Sun and Safety Awareness

Sun and safety awareness can keep you safe at work and outside.

Awareness keeps you safe

Safety awareness is the foundation of a safe workplace. Follow these steps:

  • Plan each job before you start. Think about the tools, materials, equipment, and procedures you’ll be using and the safety precautions you need to take.
  • Look for possible problems. With the right precautions everything should be fine, but consider what could go wrong.
  • Get all the information you need to do the job safely. Never begin a job unless you know what to do and how to do it.
  • Wear required personal protective equipment (PPE) to keep you safe. Never skip this step. PPE could prevent a serious injury—or even save your life.
  • Organize your work area, keeping clean and clear of potential hazards such as things people could trip over, slip on, or bump into; materials that could catch fire; and chemicals that could release hazardous vapors or explode.
  • Inspect tools, equipment, and PPE before using to ensure they are in good condition and safe to use.
  • Follow safety rules. An important part of safety awareness involves knowing the safety rules that apply to every job you perform and following them at all times. This also means no fooling around and no taking short cuts.
  • Focus on what you’re doing. If your mind is on something other than the job, the risk of making a dangerous mistake increases greatly. There’s too much at stake for you to give your job anything less than your full attention.
  • Remain alert for unsafe conditions and unsafe acts. When you encounter unsafe conditions, remove, repair, or report them. When you see unsafe acts,  speak up. Express your concern to those taking risks.
  • Be prepared for emergencies. Know what to do in the event of a fire or other emergency. Make sure you know where fire alarms, extinguishers, and emergency exits are located.

Keep safe in the heat: drink plenty of water

When temperatures soar, perhaps one of the most important things you can do to prevent heat stress is to drink water. Drink water all through the day so that you end up consuming at least 8 to 10 glasses. Drink 2 to 4 glasses of water each hour while exercising or working in the heat.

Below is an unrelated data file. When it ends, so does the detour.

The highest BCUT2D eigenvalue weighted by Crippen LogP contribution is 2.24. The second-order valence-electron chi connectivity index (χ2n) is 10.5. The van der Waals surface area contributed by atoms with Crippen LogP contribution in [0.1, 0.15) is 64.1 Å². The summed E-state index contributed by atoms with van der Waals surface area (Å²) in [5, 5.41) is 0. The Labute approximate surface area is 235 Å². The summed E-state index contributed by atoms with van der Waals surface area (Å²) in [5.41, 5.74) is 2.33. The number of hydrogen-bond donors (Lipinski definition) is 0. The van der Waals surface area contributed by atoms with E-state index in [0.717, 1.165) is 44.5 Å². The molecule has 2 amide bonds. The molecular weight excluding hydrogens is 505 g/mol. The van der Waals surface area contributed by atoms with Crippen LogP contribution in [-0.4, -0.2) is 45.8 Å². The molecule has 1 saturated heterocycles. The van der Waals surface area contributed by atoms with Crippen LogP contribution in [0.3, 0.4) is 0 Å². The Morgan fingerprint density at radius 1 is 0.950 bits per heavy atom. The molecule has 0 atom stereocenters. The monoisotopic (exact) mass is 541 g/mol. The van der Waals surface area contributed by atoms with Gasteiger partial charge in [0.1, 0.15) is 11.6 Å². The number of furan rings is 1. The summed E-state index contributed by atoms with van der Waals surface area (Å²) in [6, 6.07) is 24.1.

Are you overheated?

Enjoy the warm summer temperatures, but be careful when it gets too hot. Use this chart to recognize if you’re getting overheated whether at work or play, and take steps to cool down.

CONDITION SYMPTOM(S)
Heat Cramps Pain
Cure: drink water
Heat Exhaustion

Weakness

Dizziness

Sweating

Moist, Pale, Flushed Skin

Cure: Move to a cool place. Loosen clothes and apply cool compresses. Drink water more slowly. Elevate feet 8-12 inches.
Heat Stroke

Lack of Sweating

High Body Temperature

Dry, Hot Skin

Chills

Strong, Rapid Pulse

Cure: Treat as a medical emergency. Call a doctor immediately. Move to a cool area immediately. Use cool water to soak the person’s clothes and body. Fan the body. Don’t give fluids if the victim is unconscious.

What are UV rays?

And why are they hazardous? Ultraviolet light is a form of radiation that can penetrate and change skin cells. There are two types of UV rays to worry about: UVA and UVB.

UVA, the most abundant type, can penetrate beyond the top layer of skin and increase the risk of skin cancer and eye problems, such as cataracts and macular degeneration. UVB rays are less plentiful because more are absorbed by the ozone layer, and they penetrate less deeply into the skin. But they can still be damaging.